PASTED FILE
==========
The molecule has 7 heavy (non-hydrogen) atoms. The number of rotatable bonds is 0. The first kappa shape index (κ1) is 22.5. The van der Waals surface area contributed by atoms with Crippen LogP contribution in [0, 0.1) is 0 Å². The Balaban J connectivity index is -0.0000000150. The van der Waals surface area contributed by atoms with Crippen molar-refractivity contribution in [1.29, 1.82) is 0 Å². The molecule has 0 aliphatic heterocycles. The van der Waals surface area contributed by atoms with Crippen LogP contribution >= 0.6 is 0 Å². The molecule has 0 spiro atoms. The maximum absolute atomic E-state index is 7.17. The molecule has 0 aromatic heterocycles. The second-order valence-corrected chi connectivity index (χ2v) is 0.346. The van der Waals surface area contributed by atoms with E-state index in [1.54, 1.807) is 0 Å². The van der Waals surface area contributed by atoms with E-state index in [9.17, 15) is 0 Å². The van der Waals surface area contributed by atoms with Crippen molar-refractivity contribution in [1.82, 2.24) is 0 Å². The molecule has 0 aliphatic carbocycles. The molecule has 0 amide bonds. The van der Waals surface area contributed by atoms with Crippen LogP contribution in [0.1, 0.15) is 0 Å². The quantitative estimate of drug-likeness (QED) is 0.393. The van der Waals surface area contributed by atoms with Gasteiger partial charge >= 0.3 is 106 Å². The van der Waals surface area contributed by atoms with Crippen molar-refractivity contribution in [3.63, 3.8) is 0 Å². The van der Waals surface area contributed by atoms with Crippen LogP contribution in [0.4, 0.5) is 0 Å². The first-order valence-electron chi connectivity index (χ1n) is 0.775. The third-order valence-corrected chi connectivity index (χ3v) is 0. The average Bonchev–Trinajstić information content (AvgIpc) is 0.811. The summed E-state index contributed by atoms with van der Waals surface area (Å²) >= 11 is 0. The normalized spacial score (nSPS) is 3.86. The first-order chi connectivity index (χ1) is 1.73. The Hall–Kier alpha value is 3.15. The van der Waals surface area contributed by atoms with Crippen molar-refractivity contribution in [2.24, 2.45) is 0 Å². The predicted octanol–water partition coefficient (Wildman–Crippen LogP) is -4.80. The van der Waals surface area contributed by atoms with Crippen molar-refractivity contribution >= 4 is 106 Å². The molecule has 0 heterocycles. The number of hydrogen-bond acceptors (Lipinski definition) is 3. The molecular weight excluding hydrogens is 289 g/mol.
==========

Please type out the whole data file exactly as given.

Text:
The molecule has 7 heavy (non-hydrogen) atoms. The number of rotatable bonds is 0. The first kappa shape index (κ1) is 22.5. The van der Waals surface area contributed by atoms with Crippen LogP contribution in [0, 0.1) is 0 Å². The Balaban J connectivity index is -0.0000000150. The van der Waals surface area contributed by atoms with Crippen molar-refractivity contribution in [1.29, 1.82) is 0 Å². The molecule has 0 aliphatic heterocycles. The van der Waals surface area contributed by atoms with Crippen LogP contribution >= 0.6 is 0 Å². The molecule has 0 spiro atoms. The maximum absolute atomic E-state index is 7.17. The molecule has 0 aromatic heterocycles. The second-order valence-corrected chi connectivity index (χ2v) is 0.346. The van der Waals surface area contributed by atoms with E-state index in [1.54, 1.807) is 0 Å². The van der Waals surface area contributed by atoms with E-state index in [9.17, 15) is 0 Å². The van der Waals surface area contributed by atoms with Crippen molar-refractivity contribution in [1.82, 2.24) is 0 Å². The molecule has 0 aliphatic carbocycles. The molecule has 0 amide bonds. The van der Waals surface area contributed by atoms with Crippen LogP contribution in [0.1, 0.15) is 0 Å². The quantitative estimate of drug-likeness (QED) is 0.393. The van der Waals surface area contributed by atoms with Gasteiger partial charge >= 0.3 is 106 Å². The van der Waals surface area contributed by atoms with Crippen molar-refractivity contribution in [3.63, 3.8) is 0 Å². The van der Waals surface area contributed by atoms with Crippen LogP contribution in [0.4, 0.5) is 0 Å². The first-order valence-electron chi connectivity index (χ1n) is 0.775. The third-order valence-corrected chi connectivity index (χ3v) is 0. The average Bonchev–Trinajstić information content (AvgIpc) is 0.811. The summed E-state index contributed by atoms with van der Waals surface area (Å²) >= 11 is 0. The normalized spacial score (nSPS) is 3.86. The first-order chi connectivity index (χ1) is 1.73. The Hall–Kier alpha value is 3.15. The van der Waals surface area contributed by atoms with Crippen molar-refractivity contribution in [2.24, 2.45) is 0 Å². The predicted octanol–water partition coefficient (Wildman–Crippen LogP) is -4.80. The van der Waals surface area contributed by atoms with Crippen molar-refractivity contribution >= 4 is 106 Å². The molecule has 0 heterocycles. The number of hydrogen-bond acceptors (Lipinski definition) is 3. The molecular weight excluding hydrogens is 289 g/mol.